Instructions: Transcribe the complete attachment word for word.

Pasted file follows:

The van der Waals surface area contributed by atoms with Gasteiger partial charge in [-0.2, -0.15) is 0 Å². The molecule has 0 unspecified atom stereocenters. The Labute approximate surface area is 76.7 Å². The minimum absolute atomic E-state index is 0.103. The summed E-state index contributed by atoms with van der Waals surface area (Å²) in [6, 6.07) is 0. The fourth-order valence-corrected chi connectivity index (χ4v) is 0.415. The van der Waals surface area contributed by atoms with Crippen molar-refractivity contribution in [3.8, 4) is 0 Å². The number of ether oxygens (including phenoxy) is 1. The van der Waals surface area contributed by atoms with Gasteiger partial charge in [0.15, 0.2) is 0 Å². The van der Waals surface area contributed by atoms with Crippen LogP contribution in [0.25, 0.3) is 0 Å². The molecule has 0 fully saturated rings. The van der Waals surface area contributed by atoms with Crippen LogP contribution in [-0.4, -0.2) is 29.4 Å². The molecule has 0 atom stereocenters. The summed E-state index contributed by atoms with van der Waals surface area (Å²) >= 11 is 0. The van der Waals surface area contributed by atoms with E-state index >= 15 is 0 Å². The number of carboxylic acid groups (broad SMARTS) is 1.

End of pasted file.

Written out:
The van der Waals surface area contributed by atoms with Gasteiger partial charge in [-0.2, -0.15) is 0 Å². The molecule has 0 unspecified atom stereocenters. The Labute approximate surface area is 76.7 Å². The minimum absolute atomic E-state index is 0.103. The summed E-state index contributed by atoms with van der Waals surface area (Å²) in [6, 6.07) is 0. The fourth-order valence-corrected chi connectivity index (χ4v) is 0.415. The van der Waals surface area contributed by atoms with Crippen molar-refractivity contribution in [3.8, 4) is 0 Å². The number of ether oxygens (including phenoxy) is 1. The van der Waals surface area contributed by atoms with Gasteiger partial charge in [0.15, 0.2) is 0 Å². The van der Waals surface area contributed by atoms with Crippen LogP contribution in [0.25, 0.3) is 0 Å². The molecule has 0 fully saturated rings. The van der Waals surface area contributed by atoms with Crippen LogP contribution in [-0.4, -0.2) is 29.4 Å². The molecule has 0 atom stereocenters. The summed E-state index contributed by atoms with van der Waals surface area (Å²) >= 11 is 0. The van der Waals surface area contributed by atoms with E-state index >= 15 is 0 Å². The number of carboxylic acid groups (broad SMARTS) is 1.